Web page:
Typically, we use credentials such as keys or cards to represent people, but the most secure credential would be the actual person. Biometric devices do just that. Based on physical characteristics, biometrics don’t allow for substitutions, theft, or other fraudulent activities – and can be used in both large and small applications.
Biometric systems allow end-users to be easily removed from the system and assurance that they are out. Based on the number and extent of installations and proven reliability, hand geometry is the dominant biometric technology for both access control and time-and-attendance applications, according to the 2002 World Biometric Report from Frost and Sullivan.
What About Network Benefits?
A standalone biometric system provides almost all of the same benefits as networked biometrics but without the network infrastructure. For applications where a building network is not in place, or where it would be difficult or unnecessary to include an opening in the network, a standalone system is actually a simpler way to achieve the same results.
Because an end-user can download information directly to and from a standalone biometric reader using a personal digital assistant (PDA) running Windows® CE, he/she can gain the benefits of a network without the costs of network wiring. Among the features available with many individual biometric units are audit trails, access profiles, time zones, and alarm outputs.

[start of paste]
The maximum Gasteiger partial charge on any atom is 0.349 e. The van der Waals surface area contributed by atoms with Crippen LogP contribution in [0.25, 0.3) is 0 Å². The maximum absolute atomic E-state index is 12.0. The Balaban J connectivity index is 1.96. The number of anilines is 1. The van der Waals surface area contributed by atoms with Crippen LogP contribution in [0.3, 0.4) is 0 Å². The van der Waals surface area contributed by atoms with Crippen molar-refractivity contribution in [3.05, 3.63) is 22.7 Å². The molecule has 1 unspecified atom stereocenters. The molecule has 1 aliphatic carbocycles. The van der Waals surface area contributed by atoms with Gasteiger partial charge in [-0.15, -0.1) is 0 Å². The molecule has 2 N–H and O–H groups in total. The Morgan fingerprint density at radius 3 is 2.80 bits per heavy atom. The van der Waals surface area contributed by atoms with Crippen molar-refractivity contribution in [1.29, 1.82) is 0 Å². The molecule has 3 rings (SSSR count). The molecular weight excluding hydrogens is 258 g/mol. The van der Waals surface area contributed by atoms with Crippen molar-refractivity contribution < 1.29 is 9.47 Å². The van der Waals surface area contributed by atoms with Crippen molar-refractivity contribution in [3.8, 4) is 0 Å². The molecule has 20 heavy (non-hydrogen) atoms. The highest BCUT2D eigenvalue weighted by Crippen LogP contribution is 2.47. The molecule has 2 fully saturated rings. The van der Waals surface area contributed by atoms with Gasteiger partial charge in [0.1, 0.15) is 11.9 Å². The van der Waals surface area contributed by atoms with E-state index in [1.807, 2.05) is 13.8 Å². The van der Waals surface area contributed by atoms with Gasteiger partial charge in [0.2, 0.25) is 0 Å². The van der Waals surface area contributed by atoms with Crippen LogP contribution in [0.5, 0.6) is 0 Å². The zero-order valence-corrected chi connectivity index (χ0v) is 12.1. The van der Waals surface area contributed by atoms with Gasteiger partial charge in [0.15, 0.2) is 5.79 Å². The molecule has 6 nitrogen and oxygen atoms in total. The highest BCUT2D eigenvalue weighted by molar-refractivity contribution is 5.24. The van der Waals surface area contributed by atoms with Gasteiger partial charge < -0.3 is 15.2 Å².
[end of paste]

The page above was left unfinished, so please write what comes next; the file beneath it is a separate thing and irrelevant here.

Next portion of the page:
Today, some manufacturers have developed entire product families of computer-managed (CM) access control hardware that can be easily integrated. One such group includes a biometric hand reader that fits seamlessly into sites to provide specific access control characteristics at a given opening without requiring a hard-wired building network.
Standalone readers can be powered with a wall-outlet power supply, as well as other low-voltage power supplies that often incorporate a battery backup. Some units also include programmable outlets that can be used to trigger secondary devices, such as a siren or a camera.
When and Where?
Applications of standalone CM readers are limited only by the imagination. Manufacturers have developed software that can provide the same type of data analysis previously available only with a network. This gives added economic value to each opening that is equipped with a CM system. In addition, complex wiring is eliminated, which is less expensive when adding a system to an existing building.
Standalone biometric readers aren’t necessarily limited to small user bases. One hand reader model has a standard 512-user memory that is expandable to 32,000 users. Further, if conditions change and a network becomes advisable, it is easily upgraded to a networking model.
Whenever there is a need to achieve specific control of who accesses an area or building, look at the advantages biometrics can add. Even in new or existing applications where they normally wouldn’t be considered, they can be easier to add than you might think.
Martin Huddart is the general manager at IR Recognition Systems, IR Security & Safety Americas (www.irsecurityandsafety.com), Campbell, CA.